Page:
|Example 24:||Jennie has come into your office to apply for TA-DVS. She is attempting to escape an abusive relationship. You remember that certain requirements can be waived when applicants are escaping domestic violence. (See OAR 461-135-1200.)
Question: Can you waive the employment separation rule (OAR 461-135-0070) when considering Jennie’s application for TA-DVS?
Answer: Yes. You are able to waive the requirements of the employment separation rule when considering an application for TA-DVS.
Question: You were able to waive the employment separation rule requirements for TA-DVS, but are you able to waive those requirements for Jennie’s application for TANF program benefits?
Answer: Yes. You are able to waive the requirements of the employment separation rule when considering Jennie’s application for TANF program benefits. The reason you can do this is because of the risk to Jennie if we deny TANF, which could force her back to the abuser.
|Example 25:||Alma and Pat, along with their five children, come into your office to apply for TANF. Both Alma and Pat have worked in the past 120 days.
Question: Do you have to determine eligibility for TANF based on OAR 461-135-0070 (employment separation) for Alma and Pat?
Answer: Yes. Alma and Pat are both caretaker relatives. You will need to determine how many hours per month Alma and Pat were working and the reason they left their last jobs.
You find out Alma left her job because her hours were cut to 15 hours per week and the couple could no longer afford child care. Alma had the highest earnings. Pat was working 40 hours per week. He left his job when the company was laying off staff due to a downturn in orders.
Question: Would Alma's job be considered under OAR 461-135-0070, the employment separation rule?
Answer: No. Alma’s hours were cut to 15 per week. This means her monthly hours would fall to less than 100 hours. This job would not be considered.
Question: Would Pat's job be considered under OAR 461-135-0070?
Answer: Yes. Pat was working full time, which would be more than 100 hours per month.
Question: Would the reason Pat left his job make the family ineligible for TANF?
Answer: No. Pat was laid off from his job. The family would still be eligible for TANF.
|Example 26:||Lorena is a tattoo artist. A friend of hers, Brad, has let her set up a space in his store. She was working there for the past year. Two months ago she got into an argument with her friend and he asked her to remove her things from his shop.
Question: Do you have to determine eligibility for TANF based on OAR 461-135-0070 (employment separation) for Lorena?
Answer: No. Lorena was not working for Brad. She is self-employed and remains self-employed. At this time she does not have a location to set up her equipment. She would not be affected by the employment separation as she has not separated from a job.
In single parent families: during the eligibility determination for TANF program benefits, the parent in the need group must:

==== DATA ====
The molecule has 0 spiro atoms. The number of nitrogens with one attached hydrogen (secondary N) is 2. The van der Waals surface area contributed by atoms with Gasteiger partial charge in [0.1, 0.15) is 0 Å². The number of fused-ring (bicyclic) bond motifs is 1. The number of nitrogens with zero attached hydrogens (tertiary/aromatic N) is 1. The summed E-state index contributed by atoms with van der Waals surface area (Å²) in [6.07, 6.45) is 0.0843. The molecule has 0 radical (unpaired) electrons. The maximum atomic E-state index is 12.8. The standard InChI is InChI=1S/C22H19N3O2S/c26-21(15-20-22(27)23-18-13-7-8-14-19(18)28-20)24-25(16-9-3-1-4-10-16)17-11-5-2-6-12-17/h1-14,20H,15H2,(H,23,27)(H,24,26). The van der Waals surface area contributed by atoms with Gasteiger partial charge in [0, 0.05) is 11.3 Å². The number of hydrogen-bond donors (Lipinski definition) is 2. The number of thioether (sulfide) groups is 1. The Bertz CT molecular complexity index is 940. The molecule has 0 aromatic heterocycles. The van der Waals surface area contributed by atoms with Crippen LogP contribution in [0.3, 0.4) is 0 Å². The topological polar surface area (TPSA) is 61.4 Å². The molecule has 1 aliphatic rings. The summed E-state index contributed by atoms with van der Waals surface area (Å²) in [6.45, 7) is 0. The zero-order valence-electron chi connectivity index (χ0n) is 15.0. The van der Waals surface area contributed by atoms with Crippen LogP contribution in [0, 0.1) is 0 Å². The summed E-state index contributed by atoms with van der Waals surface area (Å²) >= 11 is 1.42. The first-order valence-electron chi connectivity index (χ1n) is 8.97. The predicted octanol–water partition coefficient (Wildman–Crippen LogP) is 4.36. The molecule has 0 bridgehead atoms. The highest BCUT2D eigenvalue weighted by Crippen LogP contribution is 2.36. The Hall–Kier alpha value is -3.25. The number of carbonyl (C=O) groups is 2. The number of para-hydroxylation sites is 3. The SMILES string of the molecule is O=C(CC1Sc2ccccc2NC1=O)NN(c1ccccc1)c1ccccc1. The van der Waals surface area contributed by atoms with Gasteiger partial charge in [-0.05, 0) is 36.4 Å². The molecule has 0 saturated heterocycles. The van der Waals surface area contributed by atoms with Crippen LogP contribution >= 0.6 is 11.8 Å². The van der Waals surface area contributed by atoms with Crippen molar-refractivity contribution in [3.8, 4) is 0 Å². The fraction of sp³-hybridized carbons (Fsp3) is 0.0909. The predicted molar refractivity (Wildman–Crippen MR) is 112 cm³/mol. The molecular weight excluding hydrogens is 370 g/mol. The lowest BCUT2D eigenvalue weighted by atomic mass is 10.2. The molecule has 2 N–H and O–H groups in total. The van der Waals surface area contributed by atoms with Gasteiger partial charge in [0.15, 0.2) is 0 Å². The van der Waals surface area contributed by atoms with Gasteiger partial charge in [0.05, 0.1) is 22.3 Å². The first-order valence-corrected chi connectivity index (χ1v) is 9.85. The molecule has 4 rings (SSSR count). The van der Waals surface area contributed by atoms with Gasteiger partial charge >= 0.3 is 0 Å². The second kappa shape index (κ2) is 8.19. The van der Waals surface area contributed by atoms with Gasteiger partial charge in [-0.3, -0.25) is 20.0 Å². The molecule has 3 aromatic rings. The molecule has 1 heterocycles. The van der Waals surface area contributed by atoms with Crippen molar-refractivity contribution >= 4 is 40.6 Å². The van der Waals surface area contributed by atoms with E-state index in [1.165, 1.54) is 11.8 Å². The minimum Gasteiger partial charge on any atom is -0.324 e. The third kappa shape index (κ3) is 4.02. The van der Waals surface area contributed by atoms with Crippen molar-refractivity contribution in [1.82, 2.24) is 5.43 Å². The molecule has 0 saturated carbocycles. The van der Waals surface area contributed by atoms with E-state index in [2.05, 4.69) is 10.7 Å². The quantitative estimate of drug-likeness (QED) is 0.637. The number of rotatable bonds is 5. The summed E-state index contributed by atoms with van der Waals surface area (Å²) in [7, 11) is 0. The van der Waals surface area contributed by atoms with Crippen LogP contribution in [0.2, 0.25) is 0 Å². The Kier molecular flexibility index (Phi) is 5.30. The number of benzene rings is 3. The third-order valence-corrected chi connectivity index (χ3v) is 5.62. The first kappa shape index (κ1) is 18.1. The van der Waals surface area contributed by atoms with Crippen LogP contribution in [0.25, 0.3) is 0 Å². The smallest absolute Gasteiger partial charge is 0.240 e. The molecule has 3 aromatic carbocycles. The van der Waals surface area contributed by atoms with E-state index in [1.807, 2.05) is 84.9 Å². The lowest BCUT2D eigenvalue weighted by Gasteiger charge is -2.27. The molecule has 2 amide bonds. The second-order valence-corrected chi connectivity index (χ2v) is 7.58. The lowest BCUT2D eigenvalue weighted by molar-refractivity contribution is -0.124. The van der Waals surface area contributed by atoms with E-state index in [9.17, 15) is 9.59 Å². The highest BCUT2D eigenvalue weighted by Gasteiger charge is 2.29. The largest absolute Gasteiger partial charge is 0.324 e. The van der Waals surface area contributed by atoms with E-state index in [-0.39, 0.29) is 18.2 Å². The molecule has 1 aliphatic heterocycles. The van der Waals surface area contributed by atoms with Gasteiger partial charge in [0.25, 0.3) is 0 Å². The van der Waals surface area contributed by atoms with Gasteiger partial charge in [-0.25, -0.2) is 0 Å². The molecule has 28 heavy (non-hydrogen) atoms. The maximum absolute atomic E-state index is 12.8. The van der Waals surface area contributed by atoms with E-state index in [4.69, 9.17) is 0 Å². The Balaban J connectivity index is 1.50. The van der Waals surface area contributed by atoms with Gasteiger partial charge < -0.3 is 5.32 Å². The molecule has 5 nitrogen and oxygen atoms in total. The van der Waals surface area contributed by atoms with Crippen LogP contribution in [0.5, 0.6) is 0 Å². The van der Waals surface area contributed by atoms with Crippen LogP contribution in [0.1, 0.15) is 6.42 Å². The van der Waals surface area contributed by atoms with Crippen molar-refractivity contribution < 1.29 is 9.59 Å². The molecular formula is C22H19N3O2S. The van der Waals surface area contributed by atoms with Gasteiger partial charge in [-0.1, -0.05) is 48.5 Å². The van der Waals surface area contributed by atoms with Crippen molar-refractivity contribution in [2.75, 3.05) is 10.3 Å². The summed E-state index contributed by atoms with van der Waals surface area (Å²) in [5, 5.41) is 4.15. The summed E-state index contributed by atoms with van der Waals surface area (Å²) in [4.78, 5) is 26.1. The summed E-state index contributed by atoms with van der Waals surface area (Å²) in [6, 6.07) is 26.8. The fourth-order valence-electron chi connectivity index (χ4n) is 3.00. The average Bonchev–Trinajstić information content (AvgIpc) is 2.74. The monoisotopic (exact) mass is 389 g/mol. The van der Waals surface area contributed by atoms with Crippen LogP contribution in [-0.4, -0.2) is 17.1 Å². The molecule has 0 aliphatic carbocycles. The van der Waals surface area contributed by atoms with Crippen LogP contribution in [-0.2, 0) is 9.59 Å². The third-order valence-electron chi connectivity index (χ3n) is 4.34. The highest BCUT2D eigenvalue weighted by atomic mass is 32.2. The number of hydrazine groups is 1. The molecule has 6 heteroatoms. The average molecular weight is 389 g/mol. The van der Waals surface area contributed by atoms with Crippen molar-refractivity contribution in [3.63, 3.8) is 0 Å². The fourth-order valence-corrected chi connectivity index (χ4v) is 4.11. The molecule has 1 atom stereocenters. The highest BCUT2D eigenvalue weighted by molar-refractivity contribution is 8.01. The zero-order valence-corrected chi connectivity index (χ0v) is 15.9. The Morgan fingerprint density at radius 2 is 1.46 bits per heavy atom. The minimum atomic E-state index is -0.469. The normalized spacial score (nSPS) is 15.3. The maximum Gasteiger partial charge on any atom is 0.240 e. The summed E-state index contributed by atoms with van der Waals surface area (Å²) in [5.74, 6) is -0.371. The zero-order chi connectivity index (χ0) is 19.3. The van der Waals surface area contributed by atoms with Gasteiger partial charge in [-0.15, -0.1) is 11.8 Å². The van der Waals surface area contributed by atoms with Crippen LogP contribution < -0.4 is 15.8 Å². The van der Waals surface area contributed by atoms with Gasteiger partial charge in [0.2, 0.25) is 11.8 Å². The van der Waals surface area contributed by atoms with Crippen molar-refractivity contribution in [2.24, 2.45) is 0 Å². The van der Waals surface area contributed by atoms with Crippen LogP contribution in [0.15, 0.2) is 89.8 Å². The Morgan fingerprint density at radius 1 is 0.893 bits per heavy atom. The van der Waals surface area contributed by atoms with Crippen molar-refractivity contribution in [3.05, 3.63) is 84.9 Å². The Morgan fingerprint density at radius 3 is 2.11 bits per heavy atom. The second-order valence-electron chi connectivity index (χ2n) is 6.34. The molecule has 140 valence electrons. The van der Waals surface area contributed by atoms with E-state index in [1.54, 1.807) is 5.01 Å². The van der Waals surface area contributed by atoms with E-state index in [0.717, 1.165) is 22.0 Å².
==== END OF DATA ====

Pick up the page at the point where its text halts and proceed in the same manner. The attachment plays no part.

In a two-parent family:
The employability screening and overview of the JOBS program must be offered during the initial eligibility intake for TANF.
Requirement to Complete an Employability Screening and Overview of the Job Opportunity and Basic Skills (JOBS) Program; TANF: 461-135-0485
Employability screening tool and overview of the JOBS Program
The Self Assessment Quick Screening Tool (DHS 7823A) is referred to as the Employability Screening Tool. This tool includes questions about the individual's household, health, strengths and issues to solve. The tool will be used to help determine the individual's service level in the JOBS Program.
|Example 1:||Gretchen and Paul are applying for TANF with their three children. Gretchen attends the TANF intake without Paul who is watching the children.
Question: Does Paul have to complete the Employability Screening Tool (DHS 7823A)?
Answer: Yes. Paul must complete the Employability Screening Tool. Paul could fill one out and have Gretchen deliver it at the intake. If Paul did not fill one out the case worker would send the screening tool home with Gretchen along with a pending notice.
The Overview of the JOBS Program is a discussion between the case worker and the individuals. Like the Employability Screening Tool, the discussion about the JOBS Program should be offered during the initial eligibility intake for TANF. This will give the family the ability to clear eligibility as soon as possible.
|Example 2:||Spencer and Meredith are applying to TANF benefits for themselves and two children. Spencer attends the intake appointment while Meredith cares for the children. Spencer has filled out his Employability Screening Tool and also has a completed one from Meredith. Spencer finishes the intake, which included an overview of the JOBS program.
Question: Spencer participated in the overview of the JOBS program but Meredith did not participate. Does Meredith need to participate in the overview of the JOBS program before the family receives TANF?
Answer: No. Only one parent in a two-parent family needs to participate in the overview of the JOBS program.
Requirement to Complete an Employability Screening and Overview of the Job Opportunity and Basic Skills (JOBS) Program; TANF: 461-135-0485